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The Shell Money of the Slave Trade
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  • Cited by 32
  • Cited by
    This book has been cited by the following publications. This list is generated based on data provided by CrossRef.

    Maurer, Bill 2018. Handbook of the History of Money and Currency. p. 1.

    Rönnbäck, Klas 2018. The Challenge of Studying Inflation in Precolonial Africa. History in Africa, Vol. 45, Issue. , p. 5.

    Knoll, Eva-Maria 2018. Connectivity in Motion. p. 319.

    Green, Toby 2018. The Challenge of Studying Inflation in Precolonial Africa by Klas Rönnbäck – A Response. History in Africa, Vol. 45, Issue. , p. 19.

    Bah, Essa Jackson, Karen and Potts, David 2018. Regional trade institutions in West Africa: Historical reflections. Journal of International Development, Vol. 30, Issue. 8, p. 1255.

    Christie, A.C. and Haour, A. 2018. The ‘Lost Caravan’ of Ma’den Ijafen Revisited: Re-appraising Its Cargo of Cowries, a Medieval Global Commodity. Journal of African Archaeology,

    Goldberg, Walter M. 2018. The Geography, Nature and History of the Tropical Pacific and its Islands. p. 57.

    Cooper, Julien and Barnard, Hans 2017. New Insights on the Inscription on a Painted Pan-Grave Bucranium, Grave 3252 at Cemetery 3100/3200, Mostagedda (Middle Egypt). African Archaeological Review, Vol. 34, Issue. 3, p. 363.

    Agha, Asif 2017. Money Talk and Conduct from Cowries to Bitcoin. Signs and Society, Vol. 5, Issue. 2, p. 293.

    2016. Moral Economies of Corruption. p. 257.

    Stahl, Ann B. 2015. 5 Metalworking and Ritualization: Negotiating Change through Improvisational Practice in Banda, Ghana. Archeological Papers of the American Anthropological Association, Vol. 26, Issue. 1, p. 53.

    Ogundiran, Akinwumi 2014. The Making of an Internal Frontier Settlement: Archaeology and Historical Process in Osun Grove (Nigeria), Seventeenth to Eighteenth Centuries. African Archaeological Review, Vol. 31, Issue. 1, p. 1.

    Rönnbäck, Klas 2014. Climate, conflicts, and variations in prices on pre-colonial West African markets for staple crops. The Economic History Review, Vol. 67, Issue. 4, p. 1065.

    Stahl, Ann B. 2014. Africa in the World: (Re)centering African History through Archaeology. Journal of Anthropological Research, Vol. 70, Issue. 1, p. 5.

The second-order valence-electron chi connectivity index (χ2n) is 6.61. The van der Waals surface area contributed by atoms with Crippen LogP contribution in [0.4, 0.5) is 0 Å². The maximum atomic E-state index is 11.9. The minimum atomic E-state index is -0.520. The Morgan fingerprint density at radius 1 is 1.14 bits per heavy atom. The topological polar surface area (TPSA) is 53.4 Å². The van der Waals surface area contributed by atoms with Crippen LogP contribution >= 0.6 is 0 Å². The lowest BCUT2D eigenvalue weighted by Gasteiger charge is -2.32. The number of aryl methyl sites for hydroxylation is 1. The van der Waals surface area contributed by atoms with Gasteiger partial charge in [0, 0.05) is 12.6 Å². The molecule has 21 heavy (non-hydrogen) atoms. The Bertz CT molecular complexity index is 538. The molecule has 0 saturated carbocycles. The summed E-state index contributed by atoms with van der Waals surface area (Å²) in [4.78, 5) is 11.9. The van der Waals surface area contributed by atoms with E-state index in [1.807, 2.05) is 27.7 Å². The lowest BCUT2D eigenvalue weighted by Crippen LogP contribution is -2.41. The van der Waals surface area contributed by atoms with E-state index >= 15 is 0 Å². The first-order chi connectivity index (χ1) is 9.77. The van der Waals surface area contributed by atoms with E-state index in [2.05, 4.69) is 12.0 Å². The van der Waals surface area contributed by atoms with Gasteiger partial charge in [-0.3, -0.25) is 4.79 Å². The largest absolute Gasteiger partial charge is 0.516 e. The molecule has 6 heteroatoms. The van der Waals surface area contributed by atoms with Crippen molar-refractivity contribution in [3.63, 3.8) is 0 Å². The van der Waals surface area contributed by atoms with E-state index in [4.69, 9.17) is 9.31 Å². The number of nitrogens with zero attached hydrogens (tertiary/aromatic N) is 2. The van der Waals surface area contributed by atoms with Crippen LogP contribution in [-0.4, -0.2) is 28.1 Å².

Pijpe, Jeroen de Voogt, Alex van Oven, Mannis Henneman, Peter van der Gaag, Kristiaan J. Kayser, Manfred and de Knijff, Peter 2013. Indian ocean crossroads: Human genetic origin and population structure in the maldives. American Journal of Physical Anthropology, Vol. 151, Issue. 1, p. 58.

    VAN BEEK, WALTER E. A. 2012. INTENSIVE SLAVE RAIDING IN THE COLONIAL INTERSTICE: HAMMAN YAJI AND THE MANDARA MOUNTAINS (NORTH CAMEROON AND NORTH-EASTERN NIGERIA). The Journal of African History, Vol. 53, Issue. 03, p. 301.

    Oriji, John N. 2011. Political Organization in Nigeria since the Late Stone Age. p. 61.

    Horesh, Niv and Kim, Hyun Jin 2011. Why Coins Turned Round the World Over? A Critical Analysis of the Origins and Transmission of Ancient Metallic Money. China Report, Vol. 47, Issue. 4, p. 279.

    Juwayeyi, Yusuf M. 2010. Archaeological excavations at Mankhamba, Malawi: An early settlement site of the Maravi. Azania: Archaeological Research in Africa, Vol. 45, Issue. 2, p. 175.

    Argenti, Nicolas 2010. Things that Don't Come by the Road: Folktales, Fosterage, and Memories of Slavery in the Cameroon Grassfields. Comparative Studies in Society and History, Vol. 52, Issue. 02, p. 224.

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Book description

This study examines the role of cowrie-shell money in West African trade, particularly the slave trade. The shells were carried from the Maldives to the Mediterranean by Arab traders for further transport across the Sahara, and to Europe by competing Portuguese, Dutch, English and French traders for onward transport to the West African coast. In Africa they served to purchase the slaves exported to the New World, as well as other less sinister exports. Over a large part of West Africa they became the regular market currency, but were severely devalued by the importation of thousands of tons of the cheaper Zanzibar cowries. Colonial governments disliked cowries because of the inflation and encouraged their replacement by low-value coins. They disappeared almost totally, to re-appear during the depression of the 1930s, and have been found occasionally in the markets of remote frontier districts, avoiding exchange and currency control problems.

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